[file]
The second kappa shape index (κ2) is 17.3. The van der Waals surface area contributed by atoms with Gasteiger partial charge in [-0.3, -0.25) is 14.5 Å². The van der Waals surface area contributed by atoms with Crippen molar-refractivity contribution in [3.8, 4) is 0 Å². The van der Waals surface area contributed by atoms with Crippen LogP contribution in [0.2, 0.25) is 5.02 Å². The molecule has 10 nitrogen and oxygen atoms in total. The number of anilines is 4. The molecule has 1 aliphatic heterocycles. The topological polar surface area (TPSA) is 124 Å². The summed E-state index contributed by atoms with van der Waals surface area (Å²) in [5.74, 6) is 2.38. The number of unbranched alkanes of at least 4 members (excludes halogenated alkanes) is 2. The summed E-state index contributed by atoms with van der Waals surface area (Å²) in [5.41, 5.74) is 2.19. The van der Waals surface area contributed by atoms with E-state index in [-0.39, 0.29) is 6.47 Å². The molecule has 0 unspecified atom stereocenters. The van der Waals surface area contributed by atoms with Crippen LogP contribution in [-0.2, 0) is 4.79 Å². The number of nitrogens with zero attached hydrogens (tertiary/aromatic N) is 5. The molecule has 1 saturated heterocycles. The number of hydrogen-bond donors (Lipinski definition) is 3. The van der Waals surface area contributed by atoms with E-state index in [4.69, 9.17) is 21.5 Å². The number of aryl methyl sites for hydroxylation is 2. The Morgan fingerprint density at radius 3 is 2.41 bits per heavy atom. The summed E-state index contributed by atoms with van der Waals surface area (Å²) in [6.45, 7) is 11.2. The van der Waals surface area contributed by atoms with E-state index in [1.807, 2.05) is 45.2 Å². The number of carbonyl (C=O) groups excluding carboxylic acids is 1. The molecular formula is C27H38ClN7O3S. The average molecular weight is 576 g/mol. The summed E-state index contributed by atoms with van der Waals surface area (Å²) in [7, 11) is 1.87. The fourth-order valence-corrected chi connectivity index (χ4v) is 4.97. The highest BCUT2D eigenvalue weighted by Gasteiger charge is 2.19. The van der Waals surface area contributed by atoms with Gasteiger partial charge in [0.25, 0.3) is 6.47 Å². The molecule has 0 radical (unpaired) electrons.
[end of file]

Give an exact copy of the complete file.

The second kappa shape index (κ2) is 17.3. The van der Waals surface area contributed by atoms with Gasteiger partial charge in [-0.3, -0.25) is 14.5 Å². The van der Waals surface area contributed by atoms with Crippen molar-refractivity contribution in [3.8, 4) is 0 Å². The van der Waals surface area contributed by atoms with Crippen LogP contribution in [0.2, 0.25) is 5.02 Å². The molecule has 10 nitrogen and oxygen atoms in total. The number of anilines is 4. The molecule has 1 aliphatic heterocycles. The topological polar surface area (TPSA) is 124 Å². The summed E-state index contributed by atoms with van der Waals surface area (Å²) in [5.74, 6) is 2.38. The number of unbranched alkanes of at least 4 members (excludes halogenated alkanes) is 2. The summed E-state index contributed by atoms with van der Waals surface area (Å²) in [5.41, 5.74) is 2.19. The van der Waals surface area contributed by atoms with E-state index in [-0.39, 0.29) is 6.47 Å². The molecule has 0 unspecified atom stereocenters. The van der Waals surface area contributed by atoms with Crippen LogP contribution in [-0.2, 0) is 4.79 Å². The number of nitrogens with zero attached hydrogens (tertiary/aromatic N) is 5. The molecule has 1 saturated heterocycles. The number of hydrogen-bond donors (Lipinski definition) is 3. The van der Waals surface area contributed by atoms with E-state index in [4.69, 9.17) is 21.5 Å². The number of aryl methyl sites for hydroxylation is 2. The Morgan fingerprint density at radius 3 is 2.41 bits per heavy atom. The summed E-state index contributed by atoms with van der Waals surface area (Å²) in [6.45, 7) is 11.2. The van der Waals surface area contributed by atoms with E-state index in [1.807, 2.05) is 45.2 Å². The number of carbonyl (C=O) groups excluding carboxylic acids is 1. The molecular formula is C27H38ClN7O3S. The average molecular weight is 576 g/mol. The summed E-state index contributed by atoms with van der Waals surface area (Å²) in [7, 11) is 1.87. The fourth-order valence-corrected chi connectivity index (χ4v) is 4.97. The highest BCUT2D eigenvalue weighted by Gasteiger charge is 2.19. The van der Waals surface area contributed by atoms with Gasteiger partial charge in [0.25, 0.3) is 6.47 Å². The molecule has 0 radical (unpaired) electrons.